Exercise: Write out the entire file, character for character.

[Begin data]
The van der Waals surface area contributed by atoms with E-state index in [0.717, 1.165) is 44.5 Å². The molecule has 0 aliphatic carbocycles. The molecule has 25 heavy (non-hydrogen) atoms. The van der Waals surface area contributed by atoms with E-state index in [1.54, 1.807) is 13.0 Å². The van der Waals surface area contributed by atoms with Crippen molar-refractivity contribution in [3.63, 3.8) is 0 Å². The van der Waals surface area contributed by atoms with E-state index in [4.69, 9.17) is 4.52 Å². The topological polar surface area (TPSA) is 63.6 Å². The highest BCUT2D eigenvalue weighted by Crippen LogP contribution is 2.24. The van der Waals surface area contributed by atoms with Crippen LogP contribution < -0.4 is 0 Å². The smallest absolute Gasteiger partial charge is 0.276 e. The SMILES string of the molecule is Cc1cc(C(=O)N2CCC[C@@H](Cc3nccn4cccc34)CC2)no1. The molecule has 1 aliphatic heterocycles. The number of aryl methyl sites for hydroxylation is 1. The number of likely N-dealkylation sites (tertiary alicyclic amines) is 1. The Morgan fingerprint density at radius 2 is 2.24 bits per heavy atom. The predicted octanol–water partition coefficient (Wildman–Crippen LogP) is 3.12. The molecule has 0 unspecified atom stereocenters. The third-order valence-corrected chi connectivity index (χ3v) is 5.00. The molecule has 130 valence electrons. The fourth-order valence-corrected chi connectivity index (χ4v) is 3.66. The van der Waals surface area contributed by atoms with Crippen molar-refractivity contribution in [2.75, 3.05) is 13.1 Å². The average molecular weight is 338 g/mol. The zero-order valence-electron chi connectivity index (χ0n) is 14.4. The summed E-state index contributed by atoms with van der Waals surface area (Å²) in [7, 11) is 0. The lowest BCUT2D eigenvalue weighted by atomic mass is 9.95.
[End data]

The van der Waals surface area contributed by atoms with E-state index in [0.717, 1.165) is 44.5 Å². The molecule has 0 aliphatic carbocycles. The molecule has 25 heavy (non-hydrogen) atoms. The van der Waals surface area contributed by atoms with E-state index in [1.54, 1.807) is 13.0 Å². The van der Waals surface area contributed by atoms with Crippen molar-refractivity contribution in [3.63, 3.8) is 0 Å². The van der Waals surface area contributed by atoms with E-state index in [4.69, 9.17) is 4.52 Å². The topological polar surface area (TPSA) is 63.6 Å². The highest BCUT2D eigenvalue weighted by Crippen LogP contribution is 2.24. The van der Waals surface area contributed by atoms with Crippen LogP contribution < -0.4 is 0 Å². The smallest absolute Gasteiger partial charge is 0.276 e. The SMILES string of the molecule is Cc1cc(C(=O)N2CCC[C@@H](Cc3nccn4cccc34)CC2)no1. The molecule has 1 aliphatic heterocycles. The number of aryl methyl sites for hydroxylation is 1. The number of likely N-dealkylation sites (tertiary alicyclic amines) is 1. The Morgan fingerprint density at radius 2 is 2.24 bits per heavy atom. The predicted octanol–water partition coefficient (Wildman–Crippen LogP) is 3.12. The molecule has 0 unspecified atom stereocenters. The third-order valence-corrected chi connectivity index (χ3v) is 5.00. The molecule has 130 valence electrons. The fourth-order valence-corrected chi connectivity index (χ4v) is 3.66. The van der Waals surface area contributed by atoms with Crippen molar-refractivity contribution in [2.75, 3.05) is 13.1 Å². The average molecular weight is 338 g/mol. The zero-order valence-electron chi connectivity index (χ0n) is 14.4. The summed E-state index contributed by atoms with van der Waals surface area (Å²) in [7, 11) is 0. The lowest BCUT2D eigenvalue weighted by atomic mass is 9.95.